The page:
The TV Column by Lisa de Moraes

Jeff Dunham's Christmas special delivered enormous ratings for Comedy Central. Those were the good old days.
Jeff Dunham's Christmas special delivered enormous ratings for Comedy Central. Those were the good old days. (Comedy Central)
  Enlarge Photo    

Network News

X Profile
View More Activity
By Lisa de Moraes
Thursday, July 30, 2009

PASADENA, Calif., July 29 Jeff Dunham Show: Funny as a Block of [Expletive] Wood

Not my headline -- it's Dunham's, along with a slew of others he fed to TV critics who'd been giving him withering looks at Summer TV Press Tour 2009.

Comic/ventriloquist Dunham is a monster ratings magnet for Comedy Central. His Christmas special, with 6.6 million viewers viewing, was the network's most watched program -- ever.

Not surprisingly, Comedy Central wanted to do a series with him, which will debut on the network in October.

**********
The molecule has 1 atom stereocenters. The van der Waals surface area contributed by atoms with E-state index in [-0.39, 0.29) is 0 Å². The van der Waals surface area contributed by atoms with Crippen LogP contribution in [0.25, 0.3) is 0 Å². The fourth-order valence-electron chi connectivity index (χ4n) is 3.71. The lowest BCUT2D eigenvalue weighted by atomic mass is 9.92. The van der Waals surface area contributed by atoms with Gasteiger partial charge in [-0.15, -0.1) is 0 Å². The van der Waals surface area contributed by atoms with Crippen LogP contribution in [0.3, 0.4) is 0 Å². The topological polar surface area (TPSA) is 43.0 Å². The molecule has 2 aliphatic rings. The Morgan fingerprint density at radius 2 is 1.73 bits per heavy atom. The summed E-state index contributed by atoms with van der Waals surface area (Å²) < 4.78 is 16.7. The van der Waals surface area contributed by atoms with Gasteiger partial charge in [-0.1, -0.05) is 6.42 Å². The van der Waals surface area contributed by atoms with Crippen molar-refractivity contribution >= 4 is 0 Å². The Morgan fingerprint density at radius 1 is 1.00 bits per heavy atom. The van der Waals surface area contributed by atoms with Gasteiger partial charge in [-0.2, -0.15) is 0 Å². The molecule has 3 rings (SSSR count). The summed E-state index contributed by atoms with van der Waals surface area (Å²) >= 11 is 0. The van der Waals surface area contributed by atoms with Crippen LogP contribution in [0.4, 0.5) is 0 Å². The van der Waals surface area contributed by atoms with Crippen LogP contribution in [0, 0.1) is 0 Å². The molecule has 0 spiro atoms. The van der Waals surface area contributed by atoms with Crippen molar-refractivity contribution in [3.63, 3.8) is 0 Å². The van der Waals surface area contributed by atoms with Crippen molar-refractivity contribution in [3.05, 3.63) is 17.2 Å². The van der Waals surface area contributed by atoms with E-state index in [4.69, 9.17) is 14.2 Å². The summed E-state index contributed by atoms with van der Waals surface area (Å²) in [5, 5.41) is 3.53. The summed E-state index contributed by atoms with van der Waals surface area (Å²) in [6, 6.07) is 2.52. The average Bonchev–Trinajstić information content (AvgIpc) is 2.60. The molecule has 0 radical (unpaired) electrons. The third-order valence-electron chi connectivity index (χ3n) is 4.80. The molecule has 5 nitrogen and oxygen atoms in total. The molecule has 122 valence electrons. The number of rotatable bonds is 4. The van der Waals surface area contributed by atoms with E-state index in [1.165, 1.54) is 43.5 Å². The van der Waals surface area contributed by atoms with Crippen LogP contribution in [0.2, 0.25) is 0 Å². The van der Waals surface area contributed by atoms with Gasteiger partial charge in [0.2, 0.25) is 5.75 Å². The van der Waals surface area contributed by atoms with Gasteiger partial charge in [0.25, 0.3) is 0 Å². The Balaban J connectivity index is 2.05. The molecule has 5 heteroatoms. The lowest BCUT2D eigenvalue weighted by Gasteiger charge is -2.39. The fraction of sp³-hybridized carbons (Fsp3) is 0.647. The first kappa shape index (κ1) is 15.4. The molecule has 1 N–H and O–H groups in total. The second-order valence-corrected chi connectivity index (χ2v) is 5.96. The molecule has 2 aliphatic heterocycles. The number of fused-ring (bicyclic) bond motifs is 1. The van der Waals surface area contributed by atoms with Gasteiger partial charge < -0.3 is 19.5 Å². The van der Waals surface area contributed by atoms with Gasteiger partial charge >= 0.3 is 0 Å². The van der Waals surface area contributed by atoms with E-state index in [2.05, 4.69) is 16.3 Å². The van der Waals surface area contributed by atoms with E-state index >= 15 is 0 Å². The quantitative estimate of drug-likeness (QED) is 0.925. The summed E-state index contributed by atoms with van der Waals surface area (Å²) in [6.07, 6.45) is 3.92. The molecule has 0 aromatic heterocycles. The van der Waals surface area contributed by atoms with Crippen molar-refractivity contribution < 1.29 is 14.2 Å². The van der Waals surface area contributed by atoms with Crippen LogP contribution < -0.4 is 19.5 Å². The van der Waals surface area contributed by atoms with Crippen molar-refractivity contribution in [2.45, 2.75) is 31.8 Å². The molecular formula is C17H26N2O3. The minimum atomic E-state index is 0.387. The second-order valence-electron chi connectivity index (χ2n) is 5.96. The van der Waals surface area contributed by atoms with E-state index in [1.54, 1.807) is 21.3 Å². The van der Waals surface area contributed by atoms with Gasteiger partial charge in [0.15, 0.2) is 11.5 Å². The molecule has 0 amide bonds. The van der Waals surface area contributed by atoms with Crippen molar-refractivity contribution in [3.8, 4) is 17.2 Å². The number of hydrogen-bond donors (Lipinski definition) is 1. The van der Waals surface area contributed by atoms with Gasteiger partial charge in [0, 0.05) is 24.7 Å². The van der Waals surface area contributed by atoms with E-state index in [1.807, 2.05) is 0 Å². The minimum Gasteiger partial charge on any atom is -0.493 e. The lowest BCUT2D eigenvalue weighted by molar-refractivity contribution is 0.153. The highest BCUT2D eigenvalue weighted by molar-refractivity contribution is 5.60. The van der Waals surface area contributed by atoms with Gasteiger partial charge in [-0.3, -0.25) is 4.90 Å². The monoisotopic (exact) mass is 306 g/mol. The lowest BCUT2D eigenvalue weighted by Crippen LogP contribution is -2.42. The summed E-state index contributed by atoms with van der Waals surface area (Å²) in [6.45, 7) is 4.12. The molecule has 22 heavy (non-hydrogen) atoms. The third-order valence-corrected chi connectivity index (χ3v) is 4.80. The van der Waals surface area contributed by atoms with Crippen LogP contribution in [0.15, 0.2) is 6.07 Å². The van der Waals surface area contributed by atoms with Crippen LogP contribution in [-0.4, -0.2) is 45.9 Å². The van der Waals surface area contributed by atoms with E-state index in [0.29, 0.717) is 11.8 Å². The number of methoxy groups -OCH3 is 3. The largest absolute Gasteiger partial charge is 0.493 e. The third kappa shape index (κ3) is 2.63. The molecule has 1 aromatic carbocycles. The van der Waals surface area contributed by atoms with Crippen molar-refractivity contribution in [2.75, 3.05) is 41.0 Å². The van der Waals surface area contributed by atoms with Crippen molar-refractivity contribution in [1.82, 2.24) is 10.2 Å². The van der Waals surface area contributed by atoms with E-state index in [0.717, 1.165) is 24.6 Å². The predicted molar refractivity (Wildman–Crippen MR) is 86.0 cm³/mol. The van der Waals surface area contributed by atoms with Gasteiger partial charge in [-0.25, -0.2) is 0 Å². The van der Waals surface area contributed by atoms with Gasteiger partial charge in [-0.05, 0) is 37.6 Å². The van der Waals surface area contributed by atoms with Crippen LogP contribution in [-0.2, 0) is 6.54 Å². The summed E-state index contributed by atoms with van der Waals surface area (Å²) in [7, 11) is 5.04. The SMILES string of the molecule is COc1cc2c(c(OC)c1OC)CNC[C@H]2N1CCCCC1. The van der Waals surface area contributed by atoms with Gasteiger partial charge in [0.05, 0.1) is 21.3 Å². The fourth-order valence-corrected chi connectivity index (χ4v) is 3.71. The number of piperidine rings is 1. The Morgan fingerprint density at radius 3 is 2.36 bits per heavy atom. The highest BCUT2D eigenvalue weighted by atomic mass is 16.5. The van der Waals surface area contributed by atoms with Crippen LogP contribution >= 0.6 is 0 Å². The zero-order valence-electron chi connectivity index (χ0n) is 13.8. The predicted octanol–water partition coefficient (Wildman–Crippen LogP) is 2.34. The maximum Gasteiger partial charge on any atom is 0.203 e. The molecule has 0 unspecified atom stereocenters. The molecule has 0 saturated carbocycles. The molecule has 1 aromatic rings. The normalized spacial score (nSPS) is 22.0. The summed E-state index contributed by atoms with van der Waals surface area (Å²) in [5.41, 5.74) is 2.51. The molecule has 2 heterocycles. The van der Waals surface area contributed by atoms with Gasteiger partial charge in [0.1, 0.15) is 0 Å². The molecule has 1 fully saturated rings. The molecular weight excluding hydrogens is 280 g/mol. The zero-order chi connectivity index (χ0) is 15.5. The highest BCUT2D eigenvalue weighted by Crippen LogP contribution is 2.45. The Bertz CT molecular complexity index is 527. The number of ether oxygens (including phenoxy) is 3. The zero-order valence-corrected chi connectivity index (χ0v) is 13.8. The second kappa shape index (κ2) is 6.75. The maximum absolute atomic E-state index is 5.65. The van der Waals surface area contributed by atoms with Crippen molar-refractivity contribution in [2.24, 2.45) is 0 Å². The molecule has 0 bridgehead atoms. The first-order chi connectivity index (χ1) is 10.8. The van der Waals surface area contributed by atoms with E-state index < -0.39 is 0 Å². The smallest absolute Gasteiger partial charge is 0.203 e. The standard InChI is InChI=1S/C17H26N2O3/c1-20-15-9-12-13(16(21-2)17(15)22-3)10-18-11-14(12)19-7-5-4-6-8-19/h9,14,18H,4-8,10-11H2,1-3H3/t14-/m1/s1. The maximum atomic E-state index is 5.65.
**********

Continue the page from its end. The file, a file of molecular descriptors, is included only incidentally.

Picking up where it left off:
Not surprisingly, Comedy Central also wanted to bring Dunham to the press tour to promote the show. Press tour is that semiannual confab when TV critics and The Reporters Who Cover Television all shack up in a hotel in Los Angeles and TV networks take turns trotting out their new programs and -- the very brave networks -- their executives for Q&As.

Dunham thought he could have the TV critics eating out of his hand if, before taking questions, he treated them to some of his "old tired [ventriloquism]" to which he's given "fresh paint."

TV critics don't much go in for ventriloquism.

"It's a tough crowd. There's more tension here than in Chris Brown's car," Dunham said via his Grumpy Old Man puppet named Walter.

It's not the first time someone has died onstage at the press tour.

It is, however, the first time TV critics have stomped and danced on the carcass.

Maybe it's because Dunham was the third or fourth person in less than two days at the tour who has openly mocked them. It's an interesting strategy for trying to influence critics to say nice things about your TV show.

In Dunham's case, Walter delivered the nastiest bits because, Dunham later explained, Walter can get away with saying stuff he, Dunham, can't.


CONTINUED     1        >

© 2009 The Washington Post Company

Network News

X My Profile
View More Activity